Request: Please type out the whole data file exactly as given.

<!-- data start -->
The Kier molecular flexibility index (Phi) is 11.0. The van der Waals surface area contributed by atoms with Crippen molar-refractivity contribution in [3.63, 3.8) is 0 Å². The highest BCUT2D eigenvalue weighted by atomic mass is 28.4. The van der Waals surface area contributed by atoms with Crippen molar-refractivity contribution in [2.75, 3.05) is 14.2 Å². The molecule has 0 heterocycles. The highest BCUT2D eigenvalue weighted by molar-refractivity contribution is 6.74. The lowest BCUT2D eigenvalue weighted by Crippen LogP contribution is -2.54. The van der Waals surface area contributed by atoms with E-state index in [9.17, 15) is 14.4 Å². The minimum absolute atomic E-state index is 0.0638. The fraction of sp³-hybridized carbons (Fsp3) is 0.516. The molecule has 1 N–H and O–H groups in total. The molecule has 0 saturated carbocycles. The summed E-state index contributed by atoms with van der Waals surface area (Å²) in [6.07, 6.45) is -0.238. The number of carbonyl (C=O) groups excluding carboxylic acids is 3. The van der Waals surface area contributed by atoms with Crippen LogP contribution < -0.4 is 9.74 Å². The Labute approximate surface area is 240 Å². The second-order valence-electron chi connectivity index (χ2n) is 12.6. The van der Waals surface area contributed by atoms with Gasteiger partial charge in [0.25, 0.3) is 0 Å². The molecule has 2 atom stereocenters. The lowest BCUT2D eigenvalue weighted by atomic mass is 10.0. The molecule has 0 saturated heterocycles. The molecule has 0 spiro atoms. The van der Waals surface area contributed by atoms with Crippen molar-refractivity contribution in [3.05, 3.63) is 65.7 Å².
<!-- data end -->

The Kier molecular flexibility index (Phi) is 11.0. The van der Waals surface area contributed by atoms with Crippen molar-refractivity contribution in [3.63, 3.8) is 0 Å². The highest BCUT2D eigenvalue weighted by atomic mass is 28.4. The van der Waals surface area contributed by atoms with Crippen molar-refractivity contribution in [2.75, 3.05) is 14.2 Å². The molecule has 0 heterocycles. The highest BCUT2D eigenvalue weighted by molar-refractivity contribution is 6.74. The lowest BCUT2D eigenvalue weighted by Crippen LogP contribution is -2.54. The van der Waals surface area contributed by atoms with E-state index in [9.17, 15) is 14.4 Å². The minimum absolute atomic E-state index is 0.0638. The fraction of sp³-hybridized carbons (Fsp3) is 0.516. The molecule has 1 N–H and O–H groups in total. The molecule has 0 saturated carbocycles. The summed E-state index contributed by atoms with van der Waals surface area (Å²) in [6.07, 6.45) is -0.238. The number of carbonyl (C=O) groups excluding carboxylic acids is 3. The van der Waals surface area contributed by atoms with Crippen LogP contribution < -0.4 is 9.74 Å². The Labute approximate surface area is 240 Å². The second-order valence-electron chi connectivity index (χ2n) is 12.6. The van der Waals surface area contributed by atoms with Gasteiger partial charge in [0.25, 0.3) is 0 Å². The molecule has 2 atom stereocenters. The lowest BCUT2D eigenvalue weighted by atomic mass is 10.0. The molecule has 0 saturated heterocycles. The molecule has 0 spiro atoms. The van der Waals surface area contributed by atoms with Crippen molar-refractivity contribution in [3.05, 3.63) is 65.7 Å².